2. The protective circuit of claim 1 wherein the several stations of the selector switch are positioned about a common axis at different angular locations, said switch having a portion rotatable about said axis and biased outwardly such that contacts of the switch are out of engagement during rotation of said portion, said portion being movable inwardly to close a pair of contacts when at any particular station location.

3. The protective circuit of claim 1 including an additional multistation normally open-lhold to close-type switch having a pair of stations in parallel with said first and second stations and also having an additional station, an additional pair of contacts engaged only when the second relay is energized, these last-named contacts being in series with said additional station and adapted to be in series with electrical means [for unlocking a door of the automobile.

4. The protective circuit of claim 1 including a door operated switch in the circuit of each of said relays elfective to de-energize said relays in response to a door of the automobile opening.

5. protective circuit for automobiles comprising in combination a source of electric potential, a first relay, a second relay connected so that it can be energized only after energization of said first, both of said relays having (holding contacts, a multi-station normally open-hold to close-type switch having one station in series with said first relay, a second station in series with said second relay through contacts closed only when the first relay is energized, said second relay having contacts closed only when the second relay is energized, a first set of such second relay contacts adapted to be in series with the ignition coil of the automobile, a second set of such second relay contacts adapted to be in series with the starter solenoid of the automobile, and another of the stations of said multi-station switch being in series with said second set of contacts, means effective to ground the ignition coil of the automobile when said second relay is de-energized, said selector switch having many other stations in parallel with said relays such that when selectively engaged both of said relays are de-energized.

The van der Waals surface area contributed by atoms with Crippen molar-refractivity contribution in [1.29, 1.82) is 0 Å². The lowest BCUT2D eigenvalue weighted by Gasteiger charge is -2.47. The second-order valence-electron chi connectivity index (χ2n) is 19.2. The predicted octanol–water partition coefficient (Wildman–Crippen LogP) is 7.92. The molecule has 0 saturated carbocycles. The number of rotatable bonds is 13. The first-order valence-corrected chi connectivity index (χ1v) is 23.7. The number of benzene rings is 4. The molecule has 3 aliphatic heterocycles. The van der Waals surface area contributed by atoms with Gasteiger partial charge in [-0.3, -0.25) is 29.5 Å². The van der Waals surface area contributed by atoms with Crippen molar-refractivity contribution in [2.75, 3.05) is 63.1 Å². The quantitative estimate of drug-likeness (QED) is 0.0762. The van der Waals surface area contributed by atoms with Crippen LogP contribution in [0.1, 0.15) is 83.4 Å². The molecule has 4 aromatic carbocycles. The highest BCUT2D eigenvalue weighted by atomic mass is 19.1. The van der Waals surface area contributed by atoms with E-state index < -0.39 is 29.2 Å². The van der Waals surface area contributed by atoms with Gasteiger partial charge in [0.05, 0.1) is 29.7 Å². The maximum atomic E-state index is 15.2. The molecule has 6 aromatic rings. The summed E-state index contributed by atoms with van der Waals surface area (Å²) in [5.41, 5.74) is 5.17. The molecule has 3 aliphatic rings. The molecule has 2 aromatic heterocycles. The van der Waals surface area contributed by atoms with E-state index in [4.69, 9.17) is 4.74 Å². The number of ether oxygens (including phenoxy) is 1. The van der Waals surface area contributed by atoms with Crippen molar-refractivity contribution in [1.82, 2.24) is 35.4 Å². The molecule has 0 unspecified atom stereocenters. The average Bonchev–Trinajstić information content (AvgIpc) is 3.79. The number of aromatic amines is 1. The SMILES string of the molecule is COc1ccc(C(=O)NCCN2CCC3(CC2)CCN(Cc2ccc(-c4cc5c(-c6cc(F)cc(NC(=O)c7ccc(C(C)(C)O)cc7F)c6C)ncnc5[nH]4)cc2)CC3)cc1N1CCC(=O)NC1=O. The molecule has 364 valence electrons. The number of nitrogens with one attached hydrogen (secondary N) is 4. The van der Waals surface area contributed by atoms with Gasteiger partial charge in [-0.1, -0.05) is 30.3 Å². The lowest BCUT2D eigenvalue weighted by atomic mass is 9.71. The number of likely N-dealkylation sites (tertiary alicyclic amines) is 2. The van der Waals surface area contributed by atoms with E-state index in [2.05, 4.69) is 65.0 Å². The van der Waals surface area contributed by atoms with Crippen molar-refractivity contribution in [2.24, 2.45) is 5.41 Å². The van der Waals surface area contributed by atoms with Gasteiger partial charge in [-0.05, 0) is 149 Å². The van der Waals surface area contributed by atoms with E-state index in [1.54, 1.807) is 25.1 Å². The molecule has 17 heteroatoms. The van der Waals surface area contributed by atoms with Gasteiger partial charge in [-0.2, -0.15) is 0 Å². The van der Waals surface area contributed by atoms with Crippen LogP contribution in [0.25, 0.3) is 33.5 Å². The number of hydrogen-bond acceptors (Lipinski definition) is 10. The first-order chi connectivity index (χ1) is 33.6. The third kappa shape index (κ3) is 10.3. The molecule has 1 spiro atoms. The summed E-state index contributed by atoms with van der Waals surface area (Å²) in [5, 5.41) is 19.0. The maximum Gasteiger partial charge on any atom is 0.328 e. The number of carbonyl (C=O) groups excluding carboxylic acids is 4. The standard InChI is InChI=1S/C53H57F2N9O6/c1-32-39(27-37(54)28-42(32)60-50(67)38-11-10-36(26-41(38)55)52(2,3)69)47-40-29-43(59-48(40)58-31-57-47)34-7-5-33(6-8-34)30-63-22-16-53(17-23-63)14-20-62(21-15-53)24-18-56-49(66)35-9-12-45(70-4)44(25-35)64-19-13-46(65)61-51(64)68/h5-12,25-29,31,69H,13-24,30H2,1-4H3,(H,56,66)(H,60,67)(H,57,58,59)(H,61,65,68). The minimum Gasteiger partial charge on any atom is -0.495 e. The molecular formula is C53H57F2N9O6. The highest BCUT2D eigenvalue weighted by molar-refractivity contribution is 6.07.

6. The protective circuit of claim 5 wherein the holding switch for the second relay is a double throw switch occupying a holding position for the relay when the relay is energized and connecting the ignition coil of the automobile to ground when the relay coil is de-energized, a resistor positioned in the last-mentioned ground connection of a sufficiently low value to prevent operation of the ignition coil but of a suificient high value to permit enengization of said second relay.

References Cited UNITED STATES PATENTS 1,251,365 12/1917 Gilmore -278 1,587,757 6/1926 Carlson 70278 2,606,237 8/ 1952 Chase 70-278 X 2,650,989 9/1953 Heath 307-40 2,897,376 8/1959 Rieckman 30710 HERMAN O. JONES, Primary Examiner T. B. JOIKE, Assistant Examiner US. Cl. X.R. 70278; 114

Patent Citations
Cited PatentFiling datePublication dateApplicantTitle
US1251365 *May 25, 1917Dec 25, 1917William C GilmorePermutation-lock.
US1587757 *Nov 15, 1921Jun 8, 1926Edmund B CarlsonAutomobile lock
US2606237 *Nov 18, 1946Aug 5, 1952Horace S ChaseElectric control device
US2650989 *May 1, 1952Sep 1, 1953Joseph PentonyPush button automobile engine ignition and starter system
US2897376 *Sep 4, 1958Jul 28, 1959Rieckman WernerCode set keyless starter for automobiles
Referenced by
Citing PatentFiling datePublication dateApplicantTitle
US3637037 *Nov 24, 1969Jan 25, 1972George D DolandAuto theft protection system
US3670836 *Jul 31, 1970Jun 20, 1972Safetech IncAnti-theft device for motor vehicles
US3735381 *Jun 1, 1971May 22, 1973Zadig ETesting apparatus for selectively enabling controlled equipment
US4209709 *Sep 5, 1978Jun 24, 1980BBJ LaboratoriesAnti-theft ignition system
EP0160074A1 *Oct 10, 1984Nov 6, 1985Phantom Systemssolenoid apparatus having antitheft ignition system circuitry therein.
WO1985001708A1 *Oct 10, 1984Apr 25, 1985Phantom SystemsAntitheft ignition system and solenoid apparatus for use therewith
Classifications
U.S. Classification307/10.6, 180/287, 70/278.4
International ClassificationB60R25/04
Cooperative ClassificationB60R25/04
European ClassificationB60R25/04